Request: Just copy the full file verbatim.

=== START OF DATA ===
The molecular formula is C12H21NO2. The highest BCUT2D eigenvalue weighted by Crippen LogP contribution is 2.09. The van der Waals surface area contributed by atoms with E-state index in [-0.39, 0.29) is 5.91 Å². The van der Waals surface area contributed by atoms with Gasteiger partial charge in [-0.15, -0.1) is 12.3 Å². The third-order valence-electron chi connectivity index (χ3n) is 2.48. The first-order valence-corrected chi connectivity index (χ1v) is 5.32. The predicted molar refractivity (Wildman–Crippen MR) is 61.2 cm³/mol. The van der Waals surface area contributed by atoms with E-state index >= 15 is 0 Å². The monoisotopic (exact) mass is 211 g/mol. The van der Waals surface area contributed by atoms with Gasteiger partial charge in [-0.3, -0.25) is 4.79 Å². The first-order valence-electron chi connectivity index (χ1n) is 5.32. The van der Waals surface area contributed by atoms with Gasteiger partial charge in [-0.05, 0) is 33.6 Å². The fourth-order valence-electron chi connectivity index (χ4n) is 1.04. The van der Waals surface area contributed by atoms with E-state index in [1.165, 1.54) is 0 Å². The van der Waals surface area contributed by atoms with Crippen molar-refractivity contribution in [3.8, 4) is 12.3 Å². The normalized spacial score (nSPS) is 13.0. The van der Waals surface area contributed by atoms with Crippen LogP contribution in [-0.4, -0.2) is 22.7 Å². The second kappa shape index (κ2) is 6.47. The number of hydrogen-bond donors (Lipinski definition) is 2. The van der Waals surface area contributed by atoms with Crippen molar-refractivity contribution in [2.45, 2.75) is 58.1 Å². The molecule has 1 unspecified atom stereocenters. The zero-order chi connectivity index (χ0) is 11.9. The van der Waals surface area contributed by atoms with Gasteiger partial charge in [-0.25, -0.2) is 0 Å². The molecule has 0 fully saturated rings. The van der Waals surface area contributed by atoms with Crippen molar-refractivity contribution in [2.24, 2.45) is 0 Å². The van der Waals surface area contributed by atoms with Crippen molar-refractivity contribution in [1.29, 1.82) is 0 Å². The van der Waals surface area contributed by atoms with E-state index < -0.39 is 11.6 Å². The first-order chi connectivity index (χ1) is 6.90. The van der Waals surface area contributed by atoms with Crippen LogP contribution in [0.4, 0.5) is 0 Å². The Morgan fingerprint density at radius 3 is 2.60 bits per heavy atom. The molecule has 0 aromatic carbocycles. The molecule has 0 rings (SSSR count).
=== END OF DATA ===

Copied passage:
The molecular formula is C12H21NO2. The highest BCUT2D eigenvalue weighted by Crippen LogP contribution is 2.09. The van der Waals surface area contributed by atoms with E-state index in [-0.39, 0.29) is 5.91 Å². The van der Waals surface area contributed by atoms with Gasteiger partial charge in [-0.15, -0.1) is 12.3 Å². The third-order valence-electron chi connectivity index (χ3n) is 2.48. The first-order valence-corrected chi connectivity index (χ1v) is 5.32. The predicted molar refractivity (Wildman–Crippen MR) is 61.2 cm³/mol. The van der Waals surface area contributed by atoms with E-state index >= 15 is 0 Å². The monoisotopic (exact) mass is 211 g/mol. The van der Waals surface area contributed by atoms with Gasteiger partial charge in [-0.3, -0.25) is 4.79 Å². The first-order valence-electron chi connectivity index (χ1n) is 5.32. The van der Waals surface area contributed by atoms with Gasteiger partial charge in [-0.05, 0) is 33.6 Å². The fourth-order valence-electron chi connectivity index (χ4n) is 1.04. The van der Waals surface area contributed by atoms with E-state index in [1.165, 1.54) is 0 Å². The van der Waals surface area contributed by atoms with Crippen molar-refractivity contribution in [3.8, 4) is 12.3 Å². The normalized spacial score (nSPS) is 13.0. The van der Waals surface area contributed by atoms with Crippen LogP contribution in [-0.4, -0.2) is 22.7 Å². The second kappa shape index (κ2) is 6.47. The number of hydrogen-bond donors (Lipinski definition) is 2. The van der Waals surface area contributed by atoms with Crippen molar-refractivity contribution in [2.45, 2.75) is 58.1 Å². The molecule has 1 unspecified atom stereocenters. The zero-order chi connectivity index (χ0) is 11.9. The van der Waals surface area contributed by atoms with Gasteiger partial charge in [-0.25, -0.2) is 0 Å². The molecule has 0 fully saturated rings. The van der Waals surface area contributed by atoms with Crippen molar-refractivity contribution in [2.24, 2.45) is 0 Å². The van der Waals surface area contributed by atoms with Crippen molar-refractivity contribution in [1.29, 1.82) is 0 Å². The van der Waals surface area contributed by atoms with E-state index < -0.39 is 11.6 Å². The first-order chi connectivity index (χ1) is 6.90. The van der Waals surface area contributed by atoms with Crippen LogP contribution in [0.4, 0.5) is 0 Å². The Morgan fingerprint density at radius 3 is 2.60 bits per heavy atom. The molecule has 0 aromatic carbocycles. The molecule has 0 rings (SSSR count).